Khalifas from the hills

Feisal’s column

People who oppose the ongoing operation in Swat normally make two types of arguments.

The first argument is practical, that military force should only be utilised as a last resort and that this is not the time.

The second argument is philosophical. As one news anchor put it to me, how can we oppose the imposition of sharia law in Swat when Jinnah founded Pakistan in the name of Islam?

The essence of the first argument is that using the army to crush militants is the equivalent of using a sledgehammer to kill a fly. So while it may be effective, military action also comes with a massive cost. Innocent people get killed, families get displaced and entire towns get destroyed.

The answer to this argument is provided, however, by the military action itself. Operation Rah-e-Rast has been underway for almost four weeks. Sixty soldiers have died in the fighting while, according to ISPR, more than 1,100 militants have been killed. And yet, the operation is far from over. As I write these words, soldiers of the Pakistan Army are going door to door in Mingora, trying to blast out the militants who have been using 20,000 Swatis as human shields. And as for the financial cost, who knows?

The ongoing military operation is therefore self-evidently not excessive. Had that been the case, the operation would already have been over.

Opponents of military action can respond in one of three ways. The first is to argue that the army is incompetent. The second is to argue that the entire operation is a sham, the product of a giant conspiracy between Mossad, the CIA and RAW to break up the country and steal Pakistan’s nuclear weapons. And the third is to say that the army was sent in too soon.

I hold no brief for the Army and I know very little about its competence. But to paraphrase Donald Rumsfeld, you fight with the army you have, not with the army you want. Since we have no other army, accusing the army of incompetence is neither here nor there. Logically, the only other alternative would have been to invite American forces over from Afghanistan to invade Swat for us. In the absence of any support for that option, we have no option but to stick with General Kayani and his men.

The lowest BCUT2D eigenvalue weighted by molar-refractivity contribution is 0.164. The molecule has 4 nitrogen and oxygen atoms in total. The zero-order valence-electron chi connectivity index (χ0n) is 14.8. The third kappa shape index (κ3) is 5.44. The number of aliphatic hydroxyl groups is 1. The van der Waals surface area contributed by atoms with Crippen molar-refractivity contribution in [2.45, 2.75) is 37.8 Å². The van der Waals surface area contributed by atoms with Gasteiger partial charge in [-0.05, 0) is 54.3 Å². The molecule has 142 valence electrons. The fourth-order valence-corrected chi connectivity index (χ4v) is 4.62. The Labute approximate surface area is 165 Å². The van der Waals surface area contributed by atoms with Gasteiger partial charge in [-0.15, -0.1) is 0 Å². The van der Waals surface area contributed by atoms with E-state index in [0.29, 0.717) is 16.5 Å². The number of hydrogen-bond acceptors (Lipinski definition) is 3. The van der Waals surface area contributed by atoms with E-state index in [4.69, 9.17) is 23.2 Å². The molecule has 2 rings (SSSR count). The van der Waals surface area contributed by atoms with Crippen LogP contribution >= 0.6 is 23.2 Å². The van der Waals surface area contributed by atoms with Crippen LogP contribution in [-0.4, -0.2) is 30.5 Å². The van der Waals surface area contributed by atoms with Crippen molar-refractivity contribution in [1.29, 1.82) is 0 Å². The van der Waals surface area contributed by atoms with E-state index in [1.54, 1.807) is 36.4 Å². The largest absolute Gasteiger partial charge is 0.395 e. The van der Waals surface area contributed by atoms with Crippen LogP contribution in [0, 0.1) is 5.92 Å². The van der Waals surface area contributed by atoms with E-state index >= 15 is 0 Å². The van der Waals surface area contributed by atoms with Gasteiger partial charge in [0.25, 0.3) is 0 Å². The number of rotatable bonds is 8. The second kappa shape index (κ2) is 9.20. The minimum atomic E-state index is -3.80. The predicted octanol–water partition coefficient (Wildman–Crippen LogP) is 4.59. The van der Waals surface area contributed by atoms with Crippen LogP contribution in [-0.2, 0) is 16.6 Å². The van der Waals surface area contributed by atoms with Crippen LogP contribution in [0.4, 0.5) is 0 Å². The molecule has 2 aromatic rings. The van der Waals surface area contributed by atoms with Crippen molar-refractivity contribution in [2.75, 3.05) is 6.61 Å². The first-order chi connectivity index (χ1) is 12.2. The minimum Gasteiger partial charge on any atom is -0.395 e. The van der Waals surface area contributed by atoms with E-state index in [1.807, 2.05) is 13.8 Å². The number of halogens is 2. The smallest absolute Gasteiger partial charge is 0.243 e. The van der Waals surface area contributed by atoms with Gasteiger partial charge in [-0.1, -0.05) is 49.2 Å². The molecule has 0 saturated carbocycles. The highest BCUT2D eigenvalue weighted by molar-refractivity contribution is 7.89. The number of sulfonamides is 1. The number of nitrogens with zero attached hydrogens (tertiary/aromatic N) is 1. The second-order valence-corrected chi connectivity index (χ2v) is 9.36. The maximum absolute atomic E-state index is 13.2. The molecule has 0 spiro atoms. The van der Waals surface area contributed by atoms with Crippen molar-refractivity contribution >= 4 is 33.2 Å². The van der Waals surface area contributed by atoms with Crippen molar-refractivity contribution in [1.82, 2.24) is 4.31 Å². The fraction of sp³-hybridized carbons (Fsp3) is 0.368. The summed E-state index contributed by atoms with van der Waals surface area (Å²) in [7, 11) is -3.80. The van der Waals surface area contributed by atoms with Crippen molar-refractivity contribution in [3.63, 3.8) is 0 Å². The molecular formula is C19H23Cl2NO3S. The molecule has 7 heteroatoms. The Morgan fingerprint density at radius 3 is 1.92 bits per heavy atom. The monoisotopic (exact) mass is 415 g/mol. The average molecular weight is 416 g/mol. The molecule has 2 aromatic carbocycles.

So far as the grand conspiracies are concerned, I have no doubt that the CIA, Mossad and RAW would all breathe easier at night if we did not have nuclear weapons. But the fact that they do not want us to have nuclear weapons does not mean that they want to break up Pakistan. An exploded Pakistan would be exponentially more problematic for the international community than Pakistan in its current state.

If anything, the heads of CIA, Mossad and RAW are all praying to their respective deities to keep Pakistan solvent and stable because that is the only way our weapons will stay in sane hands as opposed to being in the hands of those who think that a nuclear exchange is a good idea because all the Muslims who die in the resulting holocaust will go straight to Paradise.

The final contention is that we should have waited longer. My question is: why? Is it not serious enough when a group of armed men rejects our Constitution, attacks our army and kills our citizens? And if that is not the issue, what would extra time have bought us? If anything, extra time would have given greater opportunity to the militants to entrench their positions.

I come now to the question of morality: how do I justify making war on those who are supposedly seeking only to fulfil Pakistan’s destiny?

Simply put, Pakistan’s destiny was not — and is not — to serve as the handmaiden for morons. Mohammad Ali Jinnah was not just a lawyer but one of the finest lawyers produced in the entire history of British India. His vision for Pakistan was not one in which self-proclaimed khalifas descended from the hills to unilaterally impose a vision of Islam in which the worship of God was reduced to beards of stipulated lengths and blowing up women’s schools.

At the same time, I freely concede that it is the prerogative of a sovereign nation to decide how it wants to govern itself. And if the majority of the people in this country decide through some democratic process that they actually want to be governed by Sufi Muhammad and his ilk, so be it. But they have not done so. Instead, whenever they have been given the option, the people of this country have resoundingly rejected religious parties. Pakistanis have drafted three constitutions for themselves: not one of them has set up a theocratic state.

So, Mr Anchorman, here is my answer: these people deserve to have war waged on them because they reject our Constitution, because they reject the values which Pakistan was founded upon, and because they are trying to stuff a different legal system down the throats of unwilling citizens.

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